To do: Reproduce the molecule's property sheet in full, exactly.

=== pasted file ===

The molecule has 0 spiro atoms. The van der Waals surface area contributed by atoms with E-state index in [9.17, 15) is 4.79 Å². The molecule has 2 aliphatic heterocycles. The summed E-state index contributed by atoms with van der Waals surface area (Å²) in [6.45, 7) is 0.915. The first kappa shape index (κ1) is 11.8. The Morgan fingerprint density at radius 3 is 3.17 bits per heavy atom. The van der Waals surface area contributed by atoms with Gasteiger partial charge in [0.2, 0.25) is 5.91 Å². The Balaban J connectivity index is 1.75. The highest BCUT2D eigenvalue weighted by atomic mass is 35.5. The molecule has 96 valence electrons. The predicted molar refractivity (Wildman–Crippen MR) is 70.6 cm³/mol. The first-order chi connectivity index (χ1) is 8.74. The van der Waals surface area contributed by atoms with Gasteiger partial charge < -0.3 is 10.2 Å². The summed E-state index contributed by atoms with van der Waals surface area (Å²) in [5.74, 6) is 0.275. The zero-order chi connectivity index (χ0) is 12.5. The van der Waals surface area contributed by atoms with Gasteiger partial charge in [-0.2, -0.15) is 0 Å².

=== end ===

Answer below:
The molecule has 0 spiro atoms. The van der Waals surface area contributed by atoms with E-state index in [9.17, 15) is 4.79 Å². The molecule has 2 aliphatic heterocycles. The summed E-state index contributed by atoms with van der Waals surface area (Å²) in [6.45, 7) is 0.915. The first kappa shape index (κ1) is 11.8. The Morgan fingerprint density at radius 3 is 3.17 bits per heavy atom. The van der Waals surface area contributed by atoms with Gasteiger partial charge in [0.2, 0.25) is 5.91 Å². The Balaban J connectivity index is 1.75. The highest BCUT2D eigenvalue weighted by atomic mass is 35.5. The molecule has 96 valence electrons. The predicted molar refractivity (Wildman–Crippen MR) is 70.6 cm³/mol. The first-order chi connectivity index (χ1) is 8.74. The van der Waals surface area contributed by atoms with Gasteiger partial charge < -0.3 is 10.2 Å². The summed E-state index contributed by atoms with van der Waals surface area (Å²) in [5.74, 6) is 0.275. The zero-order chi connectivity index (χ0) is 12.5. The van der Waals surface area contributed by atoms with Gasteiger partial charge in [-0.2, -0.15) is 0 Å².